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Journal Article


Blank D. Inj. Prev. 2004; 10(6): 321-324.


Department of Pediatrics, Universidade Federal do Rio Grande do Sul School of Medicine, Porto Alegre, RS, Brazil;


(Copyright © 2004, BMJ Publishing Group)








The injury problem in South America, as worrisome as in the rest of the world, bears some specific circumstances that are worthy of attention. First, up to 29 years, injuries account for nearly six million disability adjusted years of life lost each year--around 17% of the burden of disease.1 This means we face a graver public health problem than most.

Second, although the region is by and large free from wars, interpersonal violence has been a frighteningly growing cause of death and disablement from the age of 5 through adolescence.While homicide rates may be quite similar to those of high income nations in exceptional cases like Argentina and Chile, most figures are disturbing, particularly those from Brazil and Colombia, which are three to six times greater than those from the most violent of the developed countries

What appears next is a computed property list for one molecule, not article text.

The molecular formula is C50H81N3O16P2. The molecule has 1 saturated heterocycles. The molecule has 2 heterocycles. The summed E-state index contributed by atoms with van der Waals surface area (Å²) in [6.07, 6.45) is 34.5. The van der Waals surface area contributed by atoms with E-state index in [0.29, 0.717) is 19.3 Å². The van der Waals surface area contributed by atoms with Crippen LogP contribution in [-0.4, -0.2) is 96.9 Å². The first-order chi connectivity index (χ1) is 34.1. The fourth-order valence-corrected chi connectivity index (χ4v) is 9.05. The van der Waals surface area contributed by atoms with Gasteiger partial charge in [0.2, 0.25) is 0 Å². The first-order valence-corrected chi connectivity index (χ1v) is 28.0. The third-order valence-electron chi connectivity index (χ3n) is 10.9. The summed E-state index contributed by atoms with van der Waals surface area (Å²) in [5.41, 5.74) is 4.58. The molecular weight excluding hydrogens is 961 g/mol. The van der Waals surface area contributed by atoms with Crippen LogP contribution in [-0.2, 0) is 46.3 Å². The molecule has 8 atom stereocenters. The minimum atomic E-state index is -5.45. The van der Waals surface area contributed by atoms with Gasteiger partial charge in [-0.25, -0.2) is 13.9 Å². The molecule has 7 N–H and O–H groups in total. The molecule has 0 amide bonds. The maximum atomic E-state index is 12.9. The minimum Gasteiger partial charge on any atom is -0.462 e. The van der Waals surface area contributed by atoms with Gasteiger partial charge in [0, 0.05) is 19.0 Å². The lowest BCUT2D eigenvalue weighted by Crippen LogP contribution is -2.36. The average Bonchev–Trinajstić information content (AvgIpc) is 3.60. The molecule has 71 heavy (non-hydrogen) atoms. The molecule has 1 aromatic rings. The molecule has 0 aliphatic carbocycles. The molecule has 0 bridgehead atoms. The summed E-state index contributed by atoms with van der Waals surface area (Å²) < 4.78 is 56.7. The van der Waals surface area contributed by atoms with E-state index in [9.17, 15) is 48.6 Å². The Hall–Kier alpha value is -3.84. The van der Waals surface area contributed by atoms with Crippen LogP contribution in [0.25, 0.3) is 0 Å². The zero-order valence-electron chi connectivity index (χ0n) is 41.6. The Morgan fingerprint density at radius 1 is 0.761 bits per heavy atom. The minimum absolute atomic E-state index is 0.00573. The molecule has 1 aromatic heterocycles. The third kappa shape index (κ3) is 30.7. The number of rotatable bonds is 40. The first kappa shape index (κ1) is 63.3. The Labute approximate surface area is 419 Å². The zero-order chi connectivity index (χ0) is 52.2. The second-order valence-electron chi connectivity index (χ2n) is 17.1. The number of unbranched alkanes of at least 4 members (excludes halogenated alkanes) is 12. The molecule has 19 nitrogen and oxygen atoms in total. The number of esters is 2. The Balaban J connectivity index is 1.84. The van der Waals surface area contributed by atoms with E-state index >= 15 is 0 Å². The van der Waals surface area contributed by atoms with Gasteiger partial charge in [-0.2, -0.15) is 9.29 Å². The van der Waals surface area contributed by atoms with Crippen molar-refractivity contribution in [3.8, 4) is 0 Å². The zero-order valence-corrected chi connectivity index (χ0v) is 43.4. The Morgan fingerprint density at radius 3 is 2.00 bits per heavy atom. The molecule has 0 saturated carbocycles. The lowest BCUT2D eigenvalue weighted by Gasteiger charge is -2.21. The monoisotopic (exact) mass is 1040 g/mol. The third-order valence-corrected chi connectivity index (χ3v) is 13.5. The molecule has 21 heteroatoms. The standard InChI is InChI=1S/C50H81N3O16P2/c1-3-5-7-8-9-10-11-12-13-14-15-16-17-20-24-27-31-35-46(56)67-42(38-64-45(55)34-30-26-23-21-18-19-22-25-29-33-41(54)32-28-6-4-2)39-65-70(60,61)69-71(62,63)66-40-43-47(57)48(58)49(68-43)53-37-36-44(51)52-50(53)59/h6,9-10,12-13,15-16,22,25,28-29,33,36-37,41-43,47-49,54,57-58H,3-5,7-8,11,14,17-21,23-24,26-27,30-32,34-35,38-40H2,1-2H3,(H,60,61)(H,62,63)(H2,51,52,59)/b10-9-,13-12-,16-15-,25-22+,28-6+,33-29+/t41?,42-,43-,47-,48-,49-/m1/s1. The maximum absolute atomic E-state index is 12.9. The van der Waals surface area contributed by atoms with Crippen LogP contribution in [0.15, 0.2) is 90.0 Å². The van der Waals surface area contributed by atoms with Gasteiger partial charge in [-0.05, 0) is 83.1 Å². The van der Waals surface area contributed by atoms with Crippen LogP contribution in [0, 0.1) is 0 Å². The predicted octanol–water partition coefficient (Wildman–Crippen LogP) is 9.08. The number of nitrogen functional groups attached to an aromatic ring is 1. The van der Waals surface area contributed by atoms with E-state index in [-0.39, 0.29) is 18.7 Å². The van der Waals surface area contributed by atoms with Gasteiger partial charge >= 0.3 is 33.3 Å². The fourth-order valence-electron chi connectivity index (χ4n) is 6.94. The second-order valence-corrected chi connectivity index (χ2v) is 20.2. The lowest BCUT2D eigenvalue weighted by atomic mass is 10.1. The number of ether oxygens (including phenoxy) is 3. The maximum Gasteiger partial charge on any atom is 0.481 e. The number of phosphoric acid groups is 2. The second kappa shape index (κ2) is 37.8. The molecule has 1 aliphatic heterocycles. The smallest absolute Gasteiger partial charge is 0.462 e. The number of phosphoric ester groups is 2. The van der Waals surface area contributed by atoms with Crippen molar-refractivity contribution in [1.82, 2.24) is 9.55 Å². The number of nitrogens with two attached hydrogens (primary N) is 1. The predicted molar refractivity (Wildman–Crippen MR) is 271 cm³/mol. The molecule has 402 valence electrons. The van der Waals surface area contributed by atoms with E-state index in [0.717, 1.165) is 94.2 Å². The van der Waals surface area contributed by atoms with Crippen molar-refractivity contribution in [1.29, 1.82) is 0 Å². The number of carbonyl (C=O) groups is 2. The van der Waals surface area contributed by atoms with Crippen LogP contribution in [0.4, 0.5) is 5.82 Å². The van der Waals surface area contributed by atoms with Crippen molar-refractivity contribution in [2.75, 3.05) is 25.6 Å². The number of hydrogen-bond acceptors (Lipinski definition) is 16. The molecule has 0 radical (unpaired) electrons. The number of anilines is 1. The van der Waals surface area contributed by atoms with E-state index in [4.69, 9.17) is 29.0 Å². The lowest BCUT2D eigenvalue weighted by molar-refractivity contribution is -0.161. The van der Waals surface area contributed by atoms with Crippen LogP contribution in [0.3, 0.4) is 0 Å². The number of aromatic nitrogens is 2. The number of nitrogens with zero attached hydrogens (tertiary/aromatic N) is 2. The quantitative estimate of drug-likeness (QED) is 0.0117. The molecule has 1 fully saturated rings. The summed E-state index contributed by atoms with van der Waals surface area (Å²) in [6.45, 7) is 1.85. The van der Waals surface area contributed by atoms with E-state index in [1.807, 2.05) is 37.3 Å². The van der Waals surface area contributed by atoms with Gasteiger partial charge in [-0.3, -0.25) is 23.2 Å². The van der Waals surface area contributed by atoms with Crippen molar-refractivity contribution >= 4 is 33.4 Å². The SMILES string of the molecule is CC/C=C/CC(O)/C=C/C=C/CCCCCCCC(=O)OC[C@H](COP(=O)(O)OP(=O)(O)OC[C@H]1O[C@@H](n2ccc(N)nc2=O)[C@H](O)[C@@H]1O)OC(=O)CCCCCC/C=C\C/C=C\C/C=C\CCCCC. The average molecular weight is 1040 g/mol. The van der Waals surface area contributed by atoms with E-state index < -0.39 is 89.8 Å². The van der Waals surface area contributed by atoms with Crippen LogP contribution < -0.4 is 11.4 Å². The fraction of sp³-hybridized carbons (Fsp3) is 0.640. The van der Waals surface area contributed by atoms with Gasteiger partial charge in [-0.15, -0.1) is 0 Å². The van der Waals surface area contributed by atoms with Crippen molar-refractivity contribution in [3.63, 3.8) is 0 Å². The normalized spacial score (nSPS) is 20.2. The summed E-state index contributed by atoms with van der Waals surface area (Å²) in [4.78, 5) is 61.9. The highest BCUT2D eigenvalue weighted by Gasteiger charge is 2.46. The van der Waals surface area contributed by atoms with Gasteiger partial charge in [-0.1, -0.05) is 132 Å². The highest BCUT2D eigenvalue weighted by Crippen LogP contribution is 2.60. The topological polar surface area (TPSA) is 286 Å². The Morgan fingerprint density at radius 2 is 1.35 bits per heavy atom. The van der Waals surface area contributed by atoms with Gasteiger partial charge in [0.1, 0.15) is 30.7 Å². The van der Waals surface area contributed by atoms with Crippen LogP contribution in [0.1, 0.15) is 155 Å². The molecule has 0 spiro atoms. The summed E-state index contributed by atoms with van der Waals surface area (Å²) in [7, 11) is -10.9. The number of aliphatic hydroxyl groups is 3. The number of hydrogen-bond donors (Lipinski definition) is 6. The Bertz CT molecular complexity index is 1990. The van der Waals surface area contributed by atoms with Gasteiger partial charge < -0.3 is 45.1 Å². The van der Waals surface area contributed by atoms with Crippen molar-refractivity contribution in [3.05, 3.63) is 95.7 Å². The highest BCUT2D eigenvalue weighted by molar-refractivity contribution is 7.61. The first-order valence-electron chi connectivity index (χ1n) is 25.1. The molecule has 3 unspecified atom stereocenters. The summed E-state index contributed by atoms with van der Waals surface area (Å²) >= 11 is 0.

A third circumstance that stands out is the absolute predominance of male victims: even if we disregard homicides, females are consistently three to four times less likely to die from injury than males. This is a significantly larger gender gap than usual. If we focus on homicides, the disparity is even more stark; for instance, the odds of Colombian or Brazilian males rather than females being killed are over 10 to one.

Road traffic injuries are somewhat peculiar in South America, with both distinctive features and many shared with either developed or primitive societies. As in high income countries, traffic crashes are a leading cause of death among children 0-4 year--which is not usually the case in less developed regions--and remains the number one killer in school age children and teenagers.1 On the other hand, as in most poor countries, South American traffic is marked by quite diverse road usage, including the predominance of pedestrians and the presenceĆ¢??sometimes massiveĆ¢??of motorcycles, bicycles, and animal drawn vehicles.

The author comments on a wide variety of issues concerning the state-of-the-art of injury control in South America.


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